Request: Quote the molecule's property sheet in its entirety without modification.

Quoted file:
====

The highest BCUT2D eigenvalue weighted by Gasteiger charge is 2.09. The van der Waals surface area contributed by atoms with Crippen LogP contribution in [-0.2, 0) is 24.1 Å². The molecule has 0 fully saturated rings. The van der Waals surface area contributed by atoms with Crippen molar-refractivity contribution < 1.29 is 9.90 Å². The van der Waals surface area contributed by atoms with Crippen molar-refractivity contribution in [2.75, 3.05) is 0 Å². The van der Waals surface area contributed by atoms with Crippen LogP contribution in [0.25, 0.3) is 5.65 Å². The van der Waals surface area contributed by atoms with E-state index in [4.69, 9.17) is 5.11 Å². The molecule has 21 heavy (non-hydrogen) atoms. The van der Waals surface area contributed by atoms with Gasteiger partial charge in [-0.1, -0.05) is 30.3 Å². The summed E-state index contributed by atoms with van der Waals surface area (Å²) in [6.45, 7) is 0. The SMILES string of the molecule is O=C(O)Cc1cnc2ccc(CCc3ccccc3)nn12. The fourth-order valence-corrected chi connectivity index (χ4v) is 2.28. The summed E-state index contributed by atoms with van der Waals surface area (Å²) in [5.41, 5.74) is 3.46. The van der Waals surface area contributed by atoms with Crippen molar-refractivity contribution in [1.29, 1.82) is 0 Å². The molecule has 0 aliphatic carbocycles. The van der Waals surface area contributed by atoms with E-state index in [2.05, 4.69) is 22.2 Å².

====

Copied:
The highest BCUT2D eigenvalue weighted by Gasteiger charge is 2.09. The van der Waals surface area contributed by atoms with Crippen LogP contribution in [-0.2, 0) is 24.1 Å². The molecule has 0 fully saturated rings. The van der Waals surface area contributed by atoms with Crippen molar-refractivity contribution < 1.29 is 9.90 Å². The van der Waals surface area contributed by atoms with Crippen molar-refractivity contribution in [2.75, 3.05) is 0 Å². The van der Waals surface area contributed by atoms with Crippen LogP contribution in [0.25, 0.3) is 5.65 Å². The van der Waals surface area contributed by atoms with E-state index in [4.69, 9.17) is 5.11 Å². The molecule has 21 heavy (non-hydrogen) atoms. The van der Waals surface area contributed by atoms with Gasteiger partial charge in [-0.1, -0.05) is 30.3 Å². The summed E-state index contributed by atoms with van der Waals surface area (Å²) in [6.45, 7) is 0. The SMILES string of the molecule is O=C(O)Cc1cnc2ccc(CCc3ccccc3)nn12. The fourth-order valence-corrected chi connectivity index (χ4v) is 2.28. The summed E-state index contributed by atoms with van der Waals surface area (Å²) in [5.41, 5.74) is 3.46. The van der Waals surface area contributed by atoms with Crippen molar-refractivity contribution in [1.29, 1.82) is 0 Å². The molecule has 0 aliphatic carbocycles. The van der Waals surface area contributed by atoms with E-state index in [2.05, 4.69) is 22.2 Å².